Ending child labour - for good

Ngala, a former child soldier in the DRC who is now being helped by World Vision

The £12.5 million announced by the UK Government today for ending the worst forms of child labour is really good news for some of the world’s most vulnerable children.

We are talking about children who may be sold, trafficked, in debt bondage or forced labour, forcibly recruited into armed conflict, used in prostitution or engaged in dangerous work like mining.

These are terrible situations affecting children all around the world today - and it’s happening right now, as you read this. Taken together, some call these issues the ‘worst forms of child labour’, others prefer the term ‘modern slavery’.

Whichever label is used, they constitute violence against children which is completely unacceptable.

That’s why World Vision UK is delighted to lead a new consortia to deliver this vital UK Government programme which will run for four years in Ethiopia, the Central African Republic and the Democratic Republic of Congo (DRC).

We know that children are more vulnerable to the worst forms of labour when they live in countries such as these – affected by a combination of poverty, conflict, weak legal frameworks, propensity to natural disasters and other emergencies.

This is a welcome investment, and one which will change the lives of 12,000 children who have experienced unimaginable hardship.

Children like Ngala, who at just 10 years old has already seen things no child should ever have to. Two years ago, the conflict in the DRC reached his village and turned his life upside down. His father was murdered, and despite being so young, Ngala was forced to join a militia. He was given a machete and told to rob people’s homes for food. After a friend was shot dead, he decided to escape and is now being supported by World Vision staff, who are helping him to process the trauma he’s experienced.

Ngala is now getting the life-saving support he needs, but there are millions more kids affected by child labour and violence in emergencies all over the world. Just last month we launched a campaign urging the UK government to prioritise children suffering in humanitarian emergencies. Though we’ve a long way to go, today’s announcement is an important step. Over 15,000 people have already signed our petition so far; people who care passionately about British humanitarian aid and making sure boys and girls at risk of violence are protected in future.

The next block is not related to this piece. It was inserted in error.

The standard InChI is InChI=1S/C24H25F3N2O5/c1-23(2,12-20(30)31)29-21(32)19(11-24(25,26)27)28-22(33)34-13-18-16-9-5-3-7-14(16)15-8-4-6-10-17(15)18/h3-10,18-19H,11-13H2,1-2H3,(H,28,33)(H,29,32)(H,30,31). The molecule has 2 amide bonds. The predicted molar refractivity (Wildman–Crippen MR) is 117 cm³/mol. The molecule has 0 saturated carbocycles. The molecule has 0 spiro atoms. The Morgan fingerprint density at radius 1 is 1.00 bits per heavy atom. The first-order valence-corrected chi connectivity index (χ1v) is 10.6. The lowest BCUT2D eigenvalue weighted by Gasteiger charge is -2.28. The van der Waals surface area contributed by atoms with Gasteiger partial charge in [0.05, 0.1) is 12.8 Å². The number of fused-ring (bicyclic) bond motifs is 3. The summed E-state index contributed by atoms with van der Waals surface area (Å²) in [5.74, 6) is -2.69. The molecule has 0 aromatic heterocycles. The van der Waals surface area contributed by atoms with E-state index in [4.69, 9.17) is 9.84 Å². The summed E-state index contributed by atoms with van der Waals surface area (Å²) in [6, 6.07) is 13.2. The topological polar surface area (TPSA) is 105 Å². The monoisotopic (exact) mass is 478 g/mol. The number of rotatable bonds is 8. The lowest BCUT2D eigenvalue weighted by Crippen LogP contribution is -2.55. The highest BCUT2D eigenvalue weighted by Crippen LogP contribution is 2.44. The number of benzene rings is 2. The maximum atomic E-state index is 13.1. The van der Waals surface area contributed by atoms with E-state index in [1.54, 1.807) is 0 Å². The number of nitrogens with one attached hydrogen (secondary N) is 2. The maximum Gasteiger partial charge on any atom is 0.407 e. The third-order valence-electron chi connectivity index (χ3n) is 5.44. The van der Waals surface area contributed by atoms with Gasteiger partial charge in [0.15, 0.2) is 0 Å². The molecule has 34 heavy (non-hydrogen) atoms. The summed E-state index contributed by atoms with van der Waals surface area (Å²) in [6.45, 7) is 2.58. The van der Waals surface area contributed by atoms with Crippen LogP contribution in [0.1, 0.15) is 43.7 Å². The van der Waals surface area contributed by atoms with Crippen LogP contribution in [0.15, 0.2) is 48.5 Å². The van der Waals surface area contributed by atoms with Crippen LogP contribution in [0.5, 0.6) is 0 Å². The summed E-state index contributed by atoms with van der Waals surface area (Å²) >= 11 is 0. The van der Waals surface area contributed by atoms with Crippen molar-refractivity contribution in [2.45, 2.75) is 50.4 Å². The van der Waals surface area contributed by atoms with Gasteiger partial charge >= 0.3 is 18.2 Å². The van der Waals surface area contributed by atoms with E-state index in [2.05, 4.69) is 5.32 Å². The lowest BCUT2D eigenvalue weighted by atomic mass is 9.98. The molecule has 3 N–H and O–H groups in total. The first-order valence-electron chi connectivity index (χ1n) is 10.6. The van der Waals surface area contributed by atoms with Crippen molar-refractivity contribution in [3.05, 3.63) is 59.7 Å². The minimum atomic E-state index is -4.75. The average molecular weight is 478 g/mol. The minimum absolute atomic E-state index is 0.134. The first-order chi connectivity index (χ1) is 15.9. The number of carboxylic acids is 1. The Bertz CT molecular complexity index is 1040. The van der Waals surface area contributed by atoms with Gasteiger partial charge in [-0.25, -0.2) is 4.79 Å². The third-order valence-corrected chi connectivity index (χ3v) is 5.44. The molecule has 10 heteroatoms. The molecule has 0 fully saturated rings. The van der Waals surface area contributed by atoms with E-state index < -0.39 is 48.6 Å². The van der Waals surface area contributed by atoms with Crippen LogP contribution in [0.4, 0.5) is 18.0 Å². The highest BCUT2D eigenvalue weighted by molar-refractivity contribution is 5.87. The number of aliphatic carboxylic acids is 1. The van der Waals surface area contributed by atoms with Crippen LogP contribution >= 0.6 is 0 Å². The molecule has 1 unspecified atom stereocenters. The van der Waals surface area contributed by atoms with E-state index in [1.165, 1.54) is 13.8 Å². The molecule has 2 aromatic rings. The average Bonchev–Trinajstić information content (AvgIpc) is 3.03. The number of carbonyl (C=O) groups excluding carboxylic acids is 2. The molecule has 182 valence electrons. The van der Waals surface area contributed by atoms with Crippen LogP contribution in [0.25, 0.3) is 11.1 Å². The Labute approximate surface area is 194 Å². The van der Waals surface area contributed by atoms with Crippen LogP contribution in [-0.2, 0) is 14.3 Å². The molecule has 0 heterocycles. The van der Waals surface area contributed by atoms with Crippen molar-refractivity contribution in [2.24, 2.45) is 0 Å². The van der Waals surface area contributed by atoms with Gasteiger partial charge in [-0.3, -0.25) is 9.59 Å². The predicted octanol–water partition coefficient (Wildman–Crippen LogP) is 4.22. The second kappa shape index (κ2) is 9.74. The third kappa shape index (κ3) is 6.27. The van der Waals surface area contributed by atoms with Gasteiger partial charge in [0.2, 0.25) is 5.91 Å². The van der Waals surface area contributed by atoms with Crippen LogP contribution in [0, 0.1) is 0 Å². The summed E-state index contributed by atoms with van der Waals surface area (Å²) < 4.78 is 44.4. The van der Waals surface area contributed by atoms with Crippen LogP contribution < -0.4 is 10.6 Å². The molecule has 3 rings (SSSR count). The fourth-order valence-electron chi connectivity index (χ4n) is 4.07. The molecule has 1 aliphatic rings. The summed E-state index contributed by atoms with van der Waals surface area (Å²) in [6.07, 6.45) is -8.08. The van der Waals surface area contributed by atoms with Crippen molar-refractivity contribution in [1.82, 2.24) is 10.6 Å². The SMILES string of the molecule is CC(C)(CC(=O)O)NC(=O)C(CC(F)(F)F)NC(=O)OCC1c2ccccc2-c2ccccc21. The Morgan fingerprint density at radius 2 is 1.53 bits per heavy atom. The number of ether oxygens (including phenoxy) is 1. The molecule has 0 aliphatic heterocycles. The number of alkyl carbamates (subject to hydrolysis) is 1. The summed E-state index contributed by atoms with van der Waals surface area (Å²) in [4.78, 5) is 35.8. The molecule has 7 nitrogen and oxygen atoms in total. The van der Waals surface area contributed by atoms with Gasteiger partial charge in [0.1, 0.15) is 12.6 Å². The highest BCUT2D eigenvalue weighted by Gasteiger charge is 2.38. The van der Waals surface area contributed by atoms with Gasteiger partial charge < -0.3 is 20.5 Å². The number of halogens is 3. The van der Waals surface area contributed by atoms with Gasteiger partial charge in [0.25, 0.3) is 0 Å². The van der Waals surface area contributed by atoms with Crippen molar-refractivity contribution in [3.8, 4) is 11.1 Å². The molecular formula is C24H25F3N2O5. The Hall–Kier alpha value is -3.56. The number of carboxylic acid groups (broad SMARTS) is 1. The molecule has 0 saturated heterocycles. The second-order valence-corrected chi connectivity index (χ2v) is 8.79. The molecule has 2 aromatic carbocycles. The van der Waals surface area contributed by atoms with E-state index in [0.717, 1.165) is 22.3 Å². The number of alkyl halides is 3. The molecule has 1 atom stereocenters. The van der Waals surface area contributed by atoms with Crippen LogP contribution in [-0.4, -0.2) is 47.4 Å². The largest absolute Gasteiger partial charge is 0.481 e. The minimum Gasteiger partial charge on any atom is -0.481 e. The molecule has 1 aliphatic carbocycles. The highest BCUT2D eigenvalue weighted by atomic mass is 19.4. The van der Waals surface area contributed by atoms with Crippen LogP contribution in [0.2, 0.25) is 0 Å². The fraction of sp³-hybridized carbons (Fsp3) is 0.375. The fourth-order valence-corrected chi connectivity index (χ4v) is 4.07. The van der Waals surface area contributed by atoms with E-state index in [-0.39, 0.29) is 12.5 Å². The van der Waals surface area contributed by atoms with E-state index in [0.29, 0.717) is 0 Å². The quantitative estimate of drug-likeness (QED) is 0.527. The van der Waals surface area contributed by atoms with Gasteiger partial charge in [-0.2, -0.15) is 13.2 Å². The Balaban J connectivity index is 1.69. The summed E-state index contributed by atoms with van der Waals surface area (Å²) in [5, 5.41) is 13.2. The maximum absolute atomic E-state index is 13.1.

We’re sure that alongside us they will warmly welcome the £12.5 million announced today. Equally, they will be looking for this to mark the start of a new focus on keeping children safe. Only through a combination of effective programming, increased investment and sustained political will can we hope to end violence against the world’s most vulnerable children once-and-for-all.

Gavin Crowden - Head of Policy, Advocacy and Campaigns at World Vision UK

Rohingya refugee dads unite to protect children from violence  

Obaidur, a respected Rohingya camp leader, believes that with good teaching, men can create positive change in the heart of the coronavirus crisis.

Facing coronavirus in refugee camps: "You can't run from this"

How can you maintain social distancing in a camp of crowded tents? How do you wash your hands regularly when the queue for the water point is long?

Children in coronavirus lockdown spread hope across the world

During the current coronavirus crisis, children are finding ways to bring hope and healing to those around them.

South Sudan’s children face combined risks: poverty, malnutrition and COVID-19 

Here we meet Paska, an extraordinary girl, who has become carer to her three younger siblings at the age of just 11.